Joanna Jensen set up baby and child natural toiletries business Childs Farm by combining three things she enjoys most in life: her children, horses, and helping people to be happy with their skin. Tim Wickham finds out how she plans to displace the big pharma companies.
The view from Joanna Jensen’s converted barn office in rural Hampshire must be one of the most idyllic of any CEO. From here, she oversees a business growing at a phenomenal rate: 150% last year, 200% forecast this year. Turnover in 2016 was £6 million.
Sherborne St John’s rolling countryside and friendly farm animals are an integral part of the Childs Farm brand. It’s the name of Jensen’s former property, where the business began. Her horses and children feature prominently on product labels and in its marketing.
Authenticity versus big pharma
A career in investment banking took Jensen from London to Hong Kong, but she always retained her country outlook and interest in horse breeding. She is, in her own words, “a bit of a hippy” at heart who was raised on a homeopathic approach to well being.
Her customer relationship attitude, plus an artistic eye gained working in interior design, is evident in the Childs Farm story that began in 2010. The brand’s vibrant quirkiness is hard to ignore, particularly on retail shelves. Who could disagree with ‘No ifs no sore butts’ to sell its nappy cream?
She finds the ‘mumpreneur’ tag patronising, and isn’t overly keen on ‘entrepreneur’ either. “There are plenty of parents in this country setting up their own companies. If people ask, I say I work for a children’s toiletries business,” she said, revealing a very British reserve about being successful.
Word-of-mouth recommendations from parents, especially via social media, drives demand for the ‘top of mass market’ paediatrician and dermatologist approved products that are also used by grown-ups. “Authenticity in this day and age is absolutely vital. People can quickly tell if you’re talking rubbish. Everything we create is tried on me and my children before undergoing independent tests,” said Jensen. “The brand love we get is unbelievable and completely overwhelming.”
Manufacturing is in Kent and down the road from the business in Alton. The company currently sells around 250,000 bottles a week. “We’re a British brand and employer and, importantly, a rural employer,” emphasised Jensen.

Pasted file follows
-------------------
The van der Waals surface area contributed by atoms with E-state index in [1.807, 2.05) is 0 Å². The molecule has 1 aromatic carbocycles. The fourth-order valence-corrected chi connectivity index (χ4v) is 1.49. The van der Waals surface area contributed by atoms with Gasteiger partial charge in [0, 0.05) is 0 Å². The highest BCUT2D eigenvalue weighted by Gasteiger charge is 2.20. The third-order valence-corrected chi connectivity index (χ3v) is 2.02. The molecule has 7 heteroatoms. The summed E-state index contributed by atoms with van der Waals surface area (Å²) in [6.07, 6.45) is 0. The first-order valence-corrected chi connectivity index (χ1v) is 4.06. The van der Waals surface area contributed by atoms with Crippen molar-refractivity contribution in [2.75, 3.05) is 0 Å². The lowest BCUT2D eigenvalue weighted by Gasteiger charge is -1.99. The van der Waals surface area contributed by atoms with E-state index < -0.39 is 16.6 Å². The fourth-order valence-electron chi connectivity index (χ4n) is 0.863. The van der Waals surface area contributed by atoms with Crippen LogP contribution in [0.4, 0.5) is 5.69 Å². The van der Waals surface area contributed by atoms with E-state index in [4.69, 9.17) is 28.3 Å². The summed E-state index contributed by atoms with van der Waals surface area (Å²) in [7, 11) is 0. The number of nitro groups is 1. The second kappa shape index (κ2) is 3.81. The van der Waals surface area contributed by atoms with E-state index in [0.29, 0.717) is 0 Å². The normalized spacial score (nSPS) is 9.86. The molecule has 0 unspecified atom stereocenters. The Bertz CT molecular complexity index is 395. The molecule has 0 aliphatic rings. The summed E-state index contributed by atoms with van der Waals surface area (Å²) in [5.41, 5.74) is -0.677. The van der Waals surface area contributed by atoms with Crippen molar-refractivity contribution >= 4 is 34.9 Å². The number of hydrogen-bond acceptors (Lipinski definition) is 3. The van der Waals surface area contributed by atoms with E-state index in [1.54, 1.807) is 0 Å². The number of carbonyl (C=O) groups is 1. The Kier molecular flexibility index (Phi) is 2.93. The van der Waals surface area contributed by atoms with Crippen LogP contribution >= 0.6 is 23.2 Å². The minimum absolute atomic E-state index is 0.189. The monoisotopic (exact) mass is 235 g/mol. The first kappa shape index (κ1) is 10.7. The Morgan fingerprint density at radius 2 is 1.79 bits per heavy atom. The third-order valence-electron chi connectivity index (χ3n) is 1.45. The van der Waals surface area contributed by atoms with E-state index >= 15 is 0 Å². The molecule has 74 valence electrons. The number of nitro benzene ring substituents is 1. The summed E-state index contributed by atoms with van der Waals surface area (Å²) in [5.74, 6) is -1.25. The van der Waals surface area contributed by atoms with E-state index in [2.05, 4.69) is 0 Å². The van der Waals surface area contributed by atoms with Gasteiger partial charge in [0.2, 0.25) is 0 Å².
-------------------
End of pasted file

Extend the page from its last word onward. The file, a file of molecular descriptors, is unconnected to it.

Agile and disruptive
Two ways the business stands out are by being agile and disruptive. “There’s no hanging around saying ‘let’s have another meeting about that’. We just get on with things. If you have confidence in your products, you don’t waiver.”
In 2017, Kantar ranked Childs Farm the UK’s favourite natural based baby and child toiletries brand. The disruptive aim is to lead this market by 2020. Of course, that will mean displacing much larger, more established players. It’s a challenge Jensen relishes. “The big pharma companies find it hard to be authentic,” she observed.
Scaling up the business relies on having a robust and reliable supply chain. “I’m prepared to take on the risk of expanding production because I believe in the brand and think the British public does too. I look to supply chain partners who have an appetite for our level of growth. I also recognise the responsibilities I have to suppliers, as well as to our customers and staff.”
EIS and angels
Jensen is one of 25 Childs Farm shareholders, who include family, friends and two principal angel investors. They are private equity specialist Andrew Leek and marketing expert Paul Cartmell.
Shares in Childs Farm are held through the government-backed Enterprise Investment Scheme (EIS), which rewards investors with tax benefits for taking on the higher risk of supporting UK start-up businesses. “I think many small businesses don’t realise the funding opportunities available with angel investors and EIS,” said Jensen. “EIS has been a win:win for Childs Farm and our shareholders.”
For now, she’s happy for the business to continue growing in this ownership format, without taking on lending. “Britain is our core market and for now we’re sitting on our hands regarding international growth. As far as I can, I want to grow using our own resources and managing our own destiny.”
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